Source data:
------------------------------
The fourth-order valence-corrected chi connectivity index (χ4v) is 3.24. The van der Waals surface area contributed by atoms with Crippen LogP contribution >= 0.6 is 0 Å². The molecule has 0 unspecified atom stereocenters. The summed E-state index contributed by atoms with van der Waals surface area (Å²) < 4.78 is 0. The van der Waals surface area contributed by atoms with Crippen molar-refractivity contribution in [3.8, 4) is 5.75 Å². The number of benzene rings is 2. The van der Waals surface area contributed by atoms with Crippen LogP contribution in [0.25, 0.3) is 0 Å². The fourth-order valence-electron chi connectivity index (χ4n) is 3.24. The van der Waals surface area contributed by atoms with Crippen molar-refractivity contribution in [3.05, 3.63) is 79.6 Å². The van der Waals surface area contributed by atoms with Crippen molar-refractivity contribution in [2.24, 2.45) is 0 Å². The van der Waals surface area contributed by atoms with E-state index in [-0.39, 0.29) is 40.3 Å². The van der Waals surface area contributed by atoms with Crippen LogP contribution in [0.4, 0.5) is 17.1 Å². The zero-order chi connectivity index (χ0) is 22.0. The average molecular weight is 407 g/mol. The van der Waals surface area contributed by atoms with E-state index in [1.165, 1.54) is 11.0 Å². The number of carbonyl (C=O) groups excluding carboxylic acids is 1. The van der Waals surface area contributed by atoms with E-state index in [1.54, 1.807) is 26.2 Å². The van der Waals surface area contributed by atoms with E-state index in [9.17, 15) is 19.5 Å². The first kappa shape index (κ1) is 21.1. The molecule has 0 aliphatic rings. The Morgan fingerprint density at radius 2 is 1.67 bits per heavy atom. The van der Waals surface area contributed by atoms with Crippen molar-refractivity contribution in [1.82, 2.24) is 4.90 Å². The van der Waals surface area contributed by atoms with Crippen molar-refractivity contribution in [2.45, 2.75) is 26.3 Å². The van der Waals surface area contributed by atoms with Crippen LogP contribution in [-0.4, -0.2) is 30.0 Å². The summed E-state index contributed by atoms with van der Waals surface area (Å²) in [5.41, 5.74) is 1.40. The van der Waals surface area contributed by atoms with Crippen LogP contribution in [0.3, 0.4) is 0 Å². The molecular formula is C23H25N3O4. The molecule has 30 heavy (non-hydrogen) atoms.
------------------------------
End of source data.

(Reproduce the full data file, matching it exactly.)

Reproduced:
The fourth-order valence-corrected chi connectivity index (χ4v) is 3.24. The van der Waals surface area contributed by atoms with Crippen LogP contribution >= 0.6 is 0 Å². The molecule has 0 unspecified atom stereocenters. The summed E-state index contributed by atoms with van der Waals surface area (Å²) < 4.78 is 0. The van der Waals surface area contributed by atoms with Crippen molar-refractivity contribution in [3.8, 4) is 5.75 Å². The number of benzene rings is 2. The van der Waals surface area contributed by atoms with Crippen LogP contribution in [0.25, 0.3) is 0 Å². The fourth-order valence-electron chi connectivity index (χ4n) is 3.24. The van der Waals surface area contributed by atoms with Crippen molar-refractivity contribution in [3.05, 3.63) is 79.6 Å². The van der Waals surface area contributed by atoms with Crippen molar-refractivity contribution in [2.24, 2.45) is 0 Å². The van der Waals surface area contributed by atoms with E-state index in [-0.39, 0.29) is 40.3 Å². The van der Waals surface area contributed by atoms with Crippen LogP contribution in [0.4, 0.5) is 17.1 Å². The zero-order chi connectivity index (χ0) is 22.0. The average molecular weight is 407 g/mol. The van der Waals surface area contributed by atoms with E-state index in [1.165, 1.54) is 11.0 Å². The number of carbonyl (C=O) groups excluding carboxylic acids is 1. The van der Waals surface area contributed by atoms with E-state index in [1.54, 1.807) is 26.2 Å². The van der Waals surface area contributed by atoms with E-state index in [9.17, 15) is 19.5 Å². The first kappa shape index (κ1) is 21.1. The molecule has 0 aliphatic rings. The Morgan fingerprint density at radius 2 is 1.67 bits per heavy atom. The van der Waals surface area contributed by atoms with Crippen molar-refractivity contribution in [1.82, 2.24) is 4.90 Å². The van der Waals surface area contributed by atoms with Crippen molar-refractivity contribution in [2.45, 2.75) is 26.3 Å². The van der Waals surface area contributed by atoms with Crippen LogP contribution in [-0.4, -0.2) is 30.0 Å². The summed E-state index contributed by atoms with van der Waals surface area (Å²) in [5.41, 5.74) is 1.40. The van der Waals surface area contributed by atoms with Crippen LogP contribution in [0.3, 0.4) is 0 Å². The molecular formula is C23H25N3O4. The molecule has 30 heavy (non-hydrogen) atoms.